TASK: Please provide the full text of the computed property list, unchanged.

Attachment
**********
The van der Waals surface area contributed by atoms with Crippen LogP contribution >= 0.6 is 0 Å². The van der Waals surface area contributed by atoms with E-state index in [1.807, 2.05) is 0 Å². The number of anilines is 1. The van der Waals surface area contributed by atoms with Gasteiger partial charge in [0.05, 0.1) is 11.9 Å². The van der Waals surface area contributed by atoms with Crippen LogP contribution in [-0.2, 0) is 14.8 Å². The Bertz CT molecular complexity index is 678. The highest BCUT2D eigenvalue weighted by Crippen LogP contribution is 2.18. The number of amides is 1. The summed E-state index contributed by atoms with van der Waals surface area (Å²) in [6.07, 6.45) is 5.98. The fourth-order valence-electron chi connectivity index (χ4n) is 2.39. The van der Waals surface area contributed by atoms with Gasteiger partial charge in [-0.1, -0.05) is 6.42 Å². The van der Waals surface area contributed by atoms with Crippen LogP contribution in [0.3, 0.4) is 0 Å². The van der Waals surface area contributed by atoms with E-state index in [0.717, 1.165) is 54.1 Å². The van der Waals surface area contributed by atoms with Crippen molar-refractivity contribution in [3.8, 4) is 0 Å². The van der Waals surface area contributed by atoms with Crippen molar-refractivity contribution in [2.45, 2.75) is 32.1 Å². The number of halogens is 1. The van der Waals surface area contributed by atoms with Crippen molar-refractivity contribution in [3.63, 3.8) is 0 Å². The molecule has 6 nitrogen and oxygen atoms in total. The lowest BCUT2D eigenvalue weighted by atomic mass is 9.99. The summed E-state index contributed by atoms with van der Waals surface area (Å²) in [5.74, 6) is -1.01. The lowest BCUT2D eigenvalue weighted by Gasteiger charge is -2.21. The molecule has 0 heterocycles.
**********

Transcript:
The van der Waals surface area contributed by atoms with Crippen LogP contribution >= 0.6 is 0 Å². The van der Waals surface area contributed by atoms with E-state index in [1.807, 2.05) is 0 Å². The number of anilines is 1. The van der Waals surface area contributed by atoms with Gasteiger partial charge in [0.05, 0.1) is 11.9 Å². The van der Waals surface area contributed by atoms with Crippen LogP contribution in [-0.2, 0) is 14.8 Å². The Bertz CT molecular complexity index is 678. The highest BCUT2D eigenvalue weighted by Crippen LogP contribution is 2.18. The number of amides is 1. The summed E-state index contributed by atoms with van der Waals surface area (Å²) in [6.07, 6.45) is 5.98. The fourth-order valence-electron chi connectivity index (χ4n) is 2.39. The van der Waals surface area contributed by atoms with Gasteiger partial charge in [-0.1, -0.05) is 6.42 Å². The van der Waals surface area contributed by atoms with Crippen LogP contribution in [0.3, 0.4) is 0 Å². The van der Waals surface area contributed by atoms with E-state index in [0.717, 1.165) is 54.1 Å². The van der Waals surface area contributed by atoms with Crippen molar-refractivity contribution in [3.8, 4) is 0 Å². The van der Waals surface area contributed by atoms with Crippen molar-refractivity contribution in [2.45, 2.75) is 32.1 Å². The number of halogens is 1. The van der Waals surface area contributed by atoms with Crippen molar-refractivity contribution in [3.63, 3.8) is 0 Å². The molecule has 6 nitrogen and oxygen atoms in total. The lowest BCUT2D eigenvalue weighted by atomic mass is 9.99. The summed E-state index contributed by atoms with van der Waals surface area (Å²) in [5.74, 6) is -1.01. The lowest BCUT2D eigenvalue weighted by Gasteiger charge is -2.21. The molecule has 0 heterocycles.